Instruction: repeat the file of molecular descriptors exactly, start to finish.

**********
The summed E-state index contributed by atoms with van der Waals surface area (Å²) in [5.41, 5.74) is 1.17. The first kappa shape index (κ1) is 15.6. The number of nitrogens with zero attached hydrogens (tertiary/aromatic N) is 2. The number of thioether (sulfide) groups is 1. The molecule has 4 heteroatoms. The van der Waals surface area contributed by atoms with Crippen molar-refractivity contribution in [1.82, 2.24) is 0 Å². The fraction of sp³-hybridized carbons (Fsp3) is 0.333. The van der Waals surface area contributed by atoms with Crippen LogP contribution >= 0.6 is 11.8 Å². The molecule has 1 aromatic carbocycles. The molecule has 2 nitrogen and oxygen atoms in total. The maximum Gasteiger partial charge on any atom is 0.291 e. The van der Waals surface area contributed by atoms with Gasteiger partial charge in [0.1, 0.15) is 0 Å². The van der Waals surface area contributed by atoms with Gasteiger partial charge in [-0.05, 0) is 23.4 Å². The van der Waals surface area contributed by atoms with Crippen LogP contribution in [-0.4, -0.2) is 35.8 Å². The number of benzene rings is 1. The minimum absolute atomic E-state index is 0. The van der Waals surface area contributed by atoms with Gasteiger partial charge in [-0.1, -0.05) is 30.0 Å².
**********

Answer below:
The summed E-state index contributed by atoms with van der Waals surface area (Å²) in [5.41, 5.74) is 1.17. The first kappa shape index (κ1) is 15.6. The number of nitrogens with zero attached hydrogens (tertiary/aromatic N) is 2. The number of thioether (sulfide) groups is 1. The molecule has 4 heteroatoms. The van der Waals surface area contributed by atoms with Crippen molar-refractivity contribution in [1.82, 2.24) is 0 Å². The fraction of sp³-hybridized carbons (Fsp3) is 0.333. The van der Waals surface area contributed by atoms with Crippen LogP contribution >= 0.6 is 11.8 Å². The molecule has 1 aromatic carbocycles. The molecule has 2 nitrogen and oxygen atoms in total. The maximum Gasteiger partial charge on any atom is 0.291 e. The van der Waals surface area contributed by atoms with Gasteiger partial charge in [0.1, 0.15) is 0 Å². The van der Waals surface area contributed by atoms with Gasteiger partial charge in [-0.05, 0) is 23.4 Å². The van der Waals surface area contributed by atoms with Crippen LogP contribution in [-0.4, -0.2) is 35.8 Å². The number of benzene rings is 1. The minimum absolute atomic E-state index is 0. The van der Waals surface area contributed by atoms with Gasteiger partial charge in [-0.1, -0.05) is 30.0 Å².